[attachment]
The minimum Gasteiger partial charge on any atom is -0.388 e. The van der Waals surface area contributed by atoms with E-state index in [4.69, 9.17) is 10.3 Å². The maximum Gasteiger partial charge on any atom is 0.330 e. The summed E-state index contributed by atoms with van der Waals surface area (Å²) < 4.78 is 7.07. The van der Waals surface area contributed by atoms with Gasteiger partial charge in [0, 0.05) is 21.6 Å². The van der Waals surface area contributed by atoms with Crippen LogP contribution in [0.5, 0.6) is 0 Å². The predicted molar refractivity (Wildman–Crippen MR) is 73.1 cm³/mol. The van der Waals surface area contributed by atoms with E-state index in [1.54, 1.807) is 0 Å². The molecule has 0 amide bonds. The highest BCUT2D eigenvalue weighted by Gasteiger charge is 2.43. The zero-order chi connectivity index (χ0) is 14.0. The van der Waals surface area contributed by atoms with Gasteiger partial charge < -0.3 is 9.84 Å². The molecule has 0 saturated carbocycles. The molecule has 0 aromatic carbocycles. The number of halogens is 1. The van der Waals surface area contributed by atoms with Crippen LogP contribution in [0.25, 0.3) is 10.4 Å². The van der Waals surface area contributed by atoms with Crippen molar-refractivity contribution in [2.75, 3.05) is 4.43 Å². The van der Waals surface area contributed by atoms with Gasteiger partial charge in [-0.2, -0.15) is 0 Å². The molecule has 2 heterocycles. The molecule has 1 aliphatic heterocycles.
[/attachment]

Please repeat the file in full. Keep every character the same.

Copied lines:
The minimum Gasteiger partial charge on any atom is -0.388 e. The van der Waals surface area contributed by atoms with E-state index in [4.69, 9.17) is 10.3 Å². The maximum Gasteiger partial charge on any atom is 0.330 e. The summed E-state index contributed by atoms with van der Waals surface area (Å²) < 4.78 is 7.07. The van der Waals surface area contributed by atoms with Gasteiger partial charge in [0, 0.05) is 21.6 Å². The van der Waals surface area contributed by atoms with Crippen LogP contribution in [0.5, 0.6) is 0 Å². The predicted molar refractivity (Wildman–Crippen MR) is 73.1 cm³/mol. The van der Waals surface area contributed by atoms with E-state index in [1.54, 1.807) is 0 Å². The molecule has 0 amide bonds. The highest BCUT2D eigenvalue weighted by Gasteiger charge is 2.43. The zero-order chi connectivity index (χ0) is 14.0. The van der Waals surface area contributed by atoms with Gasteiger partial charge < -0.3 is 9.84 Å². The molecule has 0 saturated carbocycles. The molecule has 0 aromatic carbocycles. The number of halogens is 1. The van der Waals surface area contributed by atoms with Crippen LogP contribution in [0.25, 0.3) is 10.4 Å². The van der Waals surface area contributed by atoms with Crippen molar-refractivity contribution in [2.75, 3.05) is 4.43 Å². The van der Waals surface area contributed by atoms with Gasteiger partial charge in [-0.2, -0.15) is 0 Å². The molecule has 2 heterocycles. The molecule has 1 aliphatic heterocycles.